Here are some of mine:

http://contributing.appspot.com/memcached
http://contributing.appspot.com/perlbal
http://contributing.appspot.com/sgnodemapper
http://contributing.appspot.com/contributing
http://contributing.appspot.com/djabberd
....

Still creating them, but afterwards I hope to be able to filter more of my mailing list subscriptions and not feel guilty about people having out-of-date information and emailing me directly.

From now on I will never either a) fail to document the contribution process for a new project I start, or b) document that sending me patches directly is the answer. That may be true for a bit, but projects often change hands, and stale documentation sucks.

Syndicated 2010-03-21 01:13:17 from Brad Fitzpatrick

Realtime LiveJournal -> Buzz

If you've seen all my "test" posts over the past few days, you probably knew I was up to something.

Indeed....

If you add your LiveJournal to your Google Profile (and your LJ links to your Google Profile and is crawled), and then you "Connect" your LJ to your Google Buzz account by adding it as a connected site, all your LJ posts flow into Buzz in 1-2 seconds, using PubSubHubbub.

And hopefully LiveJournal will support the Salmon Protocol so comments left in Buzz will flow back to LiveJournal, and vice-versa. But that's the future.

Much love to Brett Slatkin, the Reader team, Brian Stoler and the Buzz team, Sebastian Kanthak, John Panzer, and others who made all this work. Huge team effort, but in the end I think open, decentralized protocols will win and are the future.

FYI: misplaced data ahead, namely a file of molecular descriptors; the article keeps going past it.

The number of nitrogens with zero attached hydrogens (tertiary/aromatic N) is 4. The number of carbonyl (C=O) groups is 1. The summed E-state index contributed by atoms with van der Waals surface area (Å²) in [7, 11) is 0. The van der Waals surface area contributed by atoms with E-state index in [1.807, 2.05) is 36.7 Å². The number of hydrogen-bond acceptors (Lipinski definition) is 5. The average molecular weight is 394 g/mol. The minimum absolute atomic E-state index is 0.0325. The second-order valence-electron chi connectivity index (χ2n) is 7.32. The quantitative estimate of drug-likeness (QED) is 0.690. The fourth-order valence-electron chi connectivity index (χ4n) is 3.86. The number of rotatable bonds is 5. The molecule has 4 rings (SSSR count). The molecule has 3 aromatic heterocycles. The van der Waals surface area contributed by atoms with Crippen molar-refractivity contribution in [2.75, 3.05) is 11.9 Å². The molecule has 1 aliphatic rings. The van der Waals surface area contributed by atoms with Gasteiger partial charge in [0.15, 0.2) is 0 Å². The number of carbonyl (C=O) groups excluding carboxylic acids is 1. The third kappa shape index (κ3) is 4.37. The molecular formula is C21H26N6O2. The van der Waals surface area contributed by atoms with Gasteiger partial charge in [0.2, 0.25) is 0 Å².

Syndicated 2010-02-09 20:24:14 from Brad Fitzpatrick

Thirty.

I'm 30 today. Happy Birthday to me! :)

Come party tonight if you're around SF: http://crush3r.com/page/ytziecxddo

Syndicated 2010-02-05 18:31:46 from Brad Fitzpatrick

Doing Hos is Hard Work

Etch-a-Sketch doesn't involve much hill climbing. GPS-a-Sketch in San Francisco does, however:


Merry Christmas from me and [info] whatever_art to you!

*

In other news: not going anywhere for Christmas. Staying in San Francisco, hosting a 10 person orphan dinner. But then going to the Caribbean on a 7 night cruise over New Year's with parents, Sierra, my brother Cole and his girlfriend. Should be fun. :)

Syndicated 2009-12-24 23:12:56 from Brad Fitzpatrick

Halloween Costume: Where's Waldo?

This year's costume, with [info]whatever_art:

http://picasaweb.google.com/bradley.j.fitzpatrick/Misc#5398929204952872962



I tried to get http://bit.ly/whereswaldo but it was already taken (and awesome!), so I got http://bit.ly/whereswaldo2 so people might discover the awesome version by mucking with the URL. Time to run my own URL shortener... don't trust any of them.

Syndicated 2009-11-01 00:59:49 from Brad Fitzpatrick

Speakeasy pricing confusion

Speakeasy peeps,

Am I over-paying? (I'm assuming yes.)

I currently have:

DSL: Home Plus OneLink ADSL 6.0/768 Pro-Install (C) (activated 12/21/2005) PKG1822837

which is $105.95 (+ $6 fees) per month.

I called to get it reduced and the guy on the phone was super vague and generally useless. Between grunts and burping and "Oh that's interesting!" interjections as he played on his computer, I heard various tidbits which I couldn't connect:

* I'm currently running at 4.0/768 because of noise on the line.
* He could give me $10 off.
* He couldn't give me $10 off.
* There's an unlisted 4.0/768 speakeasy package. Could I move to it? He'd give me $10 off.
* But I thought you were already going to give me $10 off.
* You could move to the 3.0/768.
* No prices are listed on the website. Just the cheapest, slow one.

Apparently no love for long-time loyal customers.

I'm tempted to drop Speakeasy, but where would I go? Cable? Aren't they all dicks? I want to vote with my dollar and not give money to stupid companies blocking/intercepting/rewriting traffic and other lame practices.

Who's the most money-worthy broadband company lately?

Syndicated 2009-10-08 17:19:59 from Brad Fitzpatrick